“We don’t operate to be out just gun-wielding slingers,” Wilde said. “When you have a case where a gun is pointed at you, do you wait to be shot? I don’t think that’s how we do it.”
He said a possible reason there have been so many recent shootings is an increasingly antagonistic criminal element. He said he has noticed a change in society; criminals seem less willing to follow law enforcement commands. Wilde said if he were approached by law enforcement he would always obey an officer’s commands regardless of what is happening.
“If law enforcement says ‘Stop and show me your hands,’ I wouldn’t say ‘I don’t have to.’ I would say ‘Yes officer,’” Wilde said. “I would make sure he knows I’m not a threat to him or anybody else in society.”
Wilde said many seem to have lost respect for the badge. He said the criminal element especially seems to care less about life in general, their own or otherwise.
Wilde’s sentiments were supported by Baltimore County Police Chief Jim Johnson, chairman of the National Law Enforcement Partnership to Prevent Gun Violence, in a May 30 Washington Post article.
“There is a heightened danger to police officers today,” Johnson told the newspaper. “More people today have an anti-public-safety mind-set.”
Idaho Falls Police Chief Mark McBride, said his department and the Sheriff’s Office often deal with the same offenders who tend to re-offend and can begin to feel a general distrust with law enforcement. McBride said his officers are trained to make a bad situation as pleasant as possible for suspects, so the next time an offender interacts with police they don’t feel the need to be combative.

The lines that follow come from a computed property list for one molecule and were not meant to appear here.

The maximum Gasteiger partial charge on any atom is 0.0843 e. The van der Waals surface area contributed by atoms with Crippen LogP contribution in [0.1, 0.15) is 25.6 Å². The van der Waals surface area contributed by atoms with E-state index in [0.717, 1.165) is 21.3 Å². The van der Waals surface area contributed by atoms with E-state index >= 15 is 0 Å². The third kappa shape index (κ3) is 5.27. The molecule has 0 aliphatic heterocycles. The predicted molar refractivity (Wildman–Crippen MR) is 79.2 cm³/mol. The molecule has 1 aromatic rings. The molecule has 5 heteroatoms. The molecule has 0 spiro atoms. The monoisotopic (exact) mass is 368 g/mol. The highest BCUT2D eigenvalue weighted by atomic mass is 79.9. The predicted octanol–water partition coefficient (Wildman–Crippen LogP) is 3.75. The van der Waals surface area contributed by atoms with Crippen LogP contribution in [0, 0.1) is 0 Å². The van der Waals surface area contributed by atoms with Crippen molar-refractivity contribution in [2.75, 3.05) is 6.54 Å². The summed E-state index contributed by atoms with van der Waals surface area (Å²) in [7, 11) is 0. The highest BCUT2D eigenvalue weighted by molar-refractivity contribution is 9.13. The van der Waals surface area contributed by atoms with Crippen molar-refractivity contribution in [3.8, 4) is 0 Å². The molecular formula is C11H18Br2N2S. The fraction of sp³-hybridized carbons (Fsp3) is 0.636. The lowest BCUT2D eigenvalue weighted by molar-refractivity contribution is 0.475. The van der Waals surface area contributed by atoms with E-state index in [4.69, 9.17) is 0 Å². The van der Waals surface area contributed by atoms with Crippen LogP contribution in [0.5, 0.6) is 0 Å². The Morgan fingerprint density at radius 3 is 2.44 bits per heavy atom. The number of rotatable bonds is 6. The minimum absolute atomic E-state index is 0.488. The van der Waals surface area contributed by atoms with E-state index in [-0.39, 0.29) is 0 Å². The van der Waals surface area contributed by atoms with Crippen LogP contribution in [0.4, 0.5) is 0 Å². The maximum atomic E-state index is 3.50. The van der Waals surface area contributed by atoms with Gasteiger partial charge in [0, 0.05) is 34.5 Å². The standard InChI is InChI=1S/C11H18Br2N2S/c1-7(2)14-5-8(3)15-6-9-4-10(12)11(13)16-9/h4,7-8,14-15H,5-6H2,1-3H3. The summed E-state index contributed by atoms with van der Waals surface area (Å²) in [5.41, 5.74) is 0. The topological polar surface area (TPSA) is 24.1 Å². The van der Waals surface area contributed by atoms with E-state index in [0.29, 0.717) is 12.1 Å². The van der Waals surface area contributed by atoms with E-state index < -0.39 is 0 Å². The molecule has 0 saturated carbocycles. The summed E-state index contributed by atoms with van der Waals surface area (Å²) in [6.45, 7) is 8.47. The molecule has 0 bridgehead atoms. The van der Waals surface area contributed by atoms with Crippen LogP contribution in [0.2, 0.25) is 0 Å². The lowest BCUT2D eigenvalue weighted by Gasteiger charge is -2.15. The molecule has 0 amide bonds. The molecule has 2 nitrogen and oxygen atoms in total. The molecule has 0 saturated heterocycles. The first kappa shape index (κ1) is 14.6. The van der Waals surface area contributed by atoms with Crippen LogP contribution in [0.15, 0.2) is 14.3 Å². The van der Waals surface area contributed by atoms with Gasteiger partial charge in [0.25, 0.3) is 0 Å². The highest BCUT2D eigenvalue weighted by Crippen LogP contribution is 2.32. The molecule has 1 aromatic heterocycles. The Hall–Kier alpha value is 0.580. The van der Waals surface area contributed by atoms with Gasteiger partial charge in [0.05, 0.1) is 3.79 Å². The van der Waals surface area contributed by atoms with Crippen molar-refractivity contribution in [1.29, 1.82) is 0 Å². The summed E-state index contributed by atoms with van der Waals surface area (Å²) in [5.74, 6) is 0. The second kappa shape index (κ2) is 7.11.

“We teach our officers to be respectful of everyone, how that respect is interpreted or received is up to them,” McBride said. “It’s just human nature to try and resolve those issues, but a lot of times that means they go to jail.”
Phillip Robert Dawalt, professor at Indiana University-Bloomington, began his career as a probation officer but now teaches criminology. Dawalt echoed Wilde and said in the 1980s and 1990s people trusted their police thanks to the implementation of community-oriented policing — officers trained to talk to citizens and diffuse tense situations.
“Then we retreated from that,” Dawalt said. “Since then we’ve seen a falloff and there is a growing divide between the public and police. Children used to be taught that police would protect you if you have a problem. But now there’s distrust and negative feelings.”
Dawalt pointed to several potential causes for an increase in shootings nationwide. He said a lack of mental illness awareness and training, poor hiring processes in law enforcement and racial disparity cause tensions which all contribute to an increase in shootings.
“It’s a difficult thing to pin it down to just one cause,” Dawalt said.
Idaho State Police spokeswoman Teresa Baker said the State Police help investigate many of these shootings. She said the spate of shootings in eastern Idaho is definitely an outlier.
“Unfortunately, nationwide, there have been events that some people perceive law enforcement isn’t acting in the citizen’s benefit,” Baker said.
From 2008 to this year, six men were shot and killed by law enforcement in eastern Idaho, past Post Register reporting shows. Statewide since 2000, the earliest data available, Idaho law enforcement officers have shot and killed at least 49 people, according to numbers gathered by fatalencounters.org. The website was created by a Nevada journalist in order to gather officer-involved shooting statistics because there was no cumulative database for those numbers.